Martin Luther King Jr. became a genuine national figure in the fall of 1955.
So did John F. Kennedy.
King emerged as a principled leader of a moral movement. Kennedy’s almost simultaneous emergence was more from calculation than commitment, but it was a consequential emergence nonetheless.
King became a national figure helping lead a boycott of the then-segregated public bus system in Montgomery, Ala., which caught the public’s attention as the civil rights movement was gathering steam. Kennedy’s emergence, on the other hand, was purely political, sparked by his father’s idea that after President Dwight Eisenhower’s serious heart attack earlier that year, Senate Majority Leader Lyndon Johnson should run for president with his money and his son as the running mate. Johnson quickly dismissed that approach, but it ignited a spark of ambition in John Kennedy — first to be Adlai Stevenson’s running mate in 1956 and then to run himself.
King famously pressed the “fierce urgency of now,” which he summarized in one of his most storied orations (at New York’s Riverside Church in 1967) as meaning that “tomorrow is today.” Kennedy the political leader, by contrast, grappled with what might be called the fierce urgency of how — no less important a consideration, though one always fraught with the danger of temporizing or failing to appreciate the moral, binary nature of a challenge.
Comparing and contrasting disparate historical figures can easily be artificial, misleading, even gimmicky. Steven Levingston, however, has walked this tightrope magnificently. In his important new book, “Kennedy and King,” the rest of us get an unusual chance to study each leader in part through the other over a tumultuous, pivotal eight-year period. As is always the case with major contributions to our understanding, Levingston’s is grounded in diligent research and detail. He acknowledges the centrality of grass-roots activism in all movements but argues for the greater importance of leadership or of “great men” in general and Kennedy and King in particular, through what he calls their “complicated relationship.”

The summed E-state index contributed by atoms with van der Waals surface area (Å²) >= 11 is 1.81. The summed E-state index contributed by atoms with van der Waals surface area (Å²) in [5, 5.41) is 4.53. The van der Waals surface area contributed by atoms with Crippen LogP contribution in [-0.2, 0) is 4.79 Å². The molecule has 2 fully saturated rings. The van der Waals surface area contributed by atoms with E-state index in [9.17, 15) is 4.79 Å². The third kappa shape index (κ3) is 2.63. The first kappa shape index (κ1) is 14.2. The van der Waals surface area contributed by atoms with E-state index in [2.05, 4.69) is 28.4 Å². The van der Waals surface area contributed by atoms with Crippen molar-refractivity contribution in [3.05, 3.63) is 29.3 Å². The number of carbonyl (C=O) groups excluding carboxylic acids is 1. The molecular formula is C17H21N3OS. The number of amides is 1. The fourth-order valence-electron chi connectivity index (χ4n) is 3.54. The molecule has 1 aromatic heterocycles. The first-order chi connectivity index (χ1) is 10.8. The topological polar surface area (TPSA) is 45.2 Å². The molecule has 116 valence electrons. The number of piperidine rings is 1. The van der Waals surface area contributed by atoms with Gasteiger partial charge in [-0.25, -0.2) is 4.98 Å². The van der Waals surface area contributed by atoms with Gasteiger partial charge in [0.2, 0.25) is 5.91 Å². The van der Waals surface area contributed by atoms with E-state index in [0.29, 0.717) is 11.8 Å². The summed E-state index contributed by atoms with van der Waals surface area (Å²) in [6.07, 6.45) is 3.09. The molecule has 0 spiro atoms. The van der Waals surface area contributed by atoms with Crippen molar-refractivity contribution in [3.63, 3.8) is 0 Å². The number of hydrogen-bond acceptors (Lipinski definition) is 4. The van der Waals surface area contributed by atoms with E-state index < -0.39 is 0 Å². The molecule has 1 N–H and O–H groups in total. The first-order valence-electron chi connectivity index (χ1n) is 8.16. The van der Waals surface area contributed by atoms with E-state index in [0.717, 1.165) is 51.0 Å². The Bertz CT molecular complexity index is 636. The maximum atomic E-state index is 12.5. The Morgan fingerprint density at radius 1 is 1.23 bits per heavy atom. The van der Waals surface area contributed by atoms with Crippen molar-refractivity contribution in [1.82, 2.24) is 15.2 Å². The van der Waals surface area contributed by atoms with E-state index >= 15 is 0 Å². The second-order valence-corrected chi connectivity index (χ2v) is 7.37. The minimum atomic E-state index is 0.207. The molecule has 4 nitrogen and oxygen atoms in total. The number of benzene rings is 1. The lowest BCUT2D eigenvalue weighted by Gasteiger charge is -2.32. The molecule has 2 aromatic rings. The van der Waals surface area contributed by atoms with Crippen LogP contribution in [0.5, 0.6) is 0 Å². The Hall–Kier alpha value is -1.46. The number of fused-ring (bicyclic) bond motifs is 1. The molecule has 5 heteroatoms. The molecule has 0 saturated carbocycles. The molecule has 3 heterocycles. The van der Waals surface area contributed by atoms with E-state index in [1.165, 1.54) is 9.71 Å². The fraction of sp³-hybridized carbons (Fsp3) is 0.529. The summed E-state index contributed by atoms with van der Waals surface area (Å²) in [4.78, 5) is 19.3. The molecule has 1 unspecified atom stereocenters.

“Kennedy and King towered over the national landscape, and their interactions defined the early years of the civil rights era,” he writes. “While broad, forceful trends propel the trajectory of history, prominent personalities like Kennedy and King ultimately guide the course of human life.”
At first, Levingston, The Washington Post’s nonfiction book editor, draws these two lives as parallel lines. Though their circumstances were diametrically different, each had to come into his own beyond the shadow of a powerful father.
King evolved more quickly in the wake of the year-long Montgomery campaign. Kennedy’s development was infuriatingly slow — a product of too much money and too little exposure and empathy. When he began consciously seeking national office in 1956, he played footsie with some of Jim Crow’s worst, including a young George Wallace; some of his early supporters were segregation-supporting governors like John Patterson of Alabama and J.P. Coleman of Mississippi.
And yet Kennedy’s potential was there. “Deeply curious, Kennedy absorbed new information, circumstances, and attitudes, and sifted them for their significance, adjusting his perceptions accordingly,” Levingston writes. “A voracious reader and patient listener, he was in a permanent state of becoming. As his observant young aide [Ted Sorensen] described Kennedy, ‘No attribute he possessed in 1953 was more pronounced or more important than his capacity for growth, his willingness to learn, his determination to explore and to inquire and to profit by experience.’ ”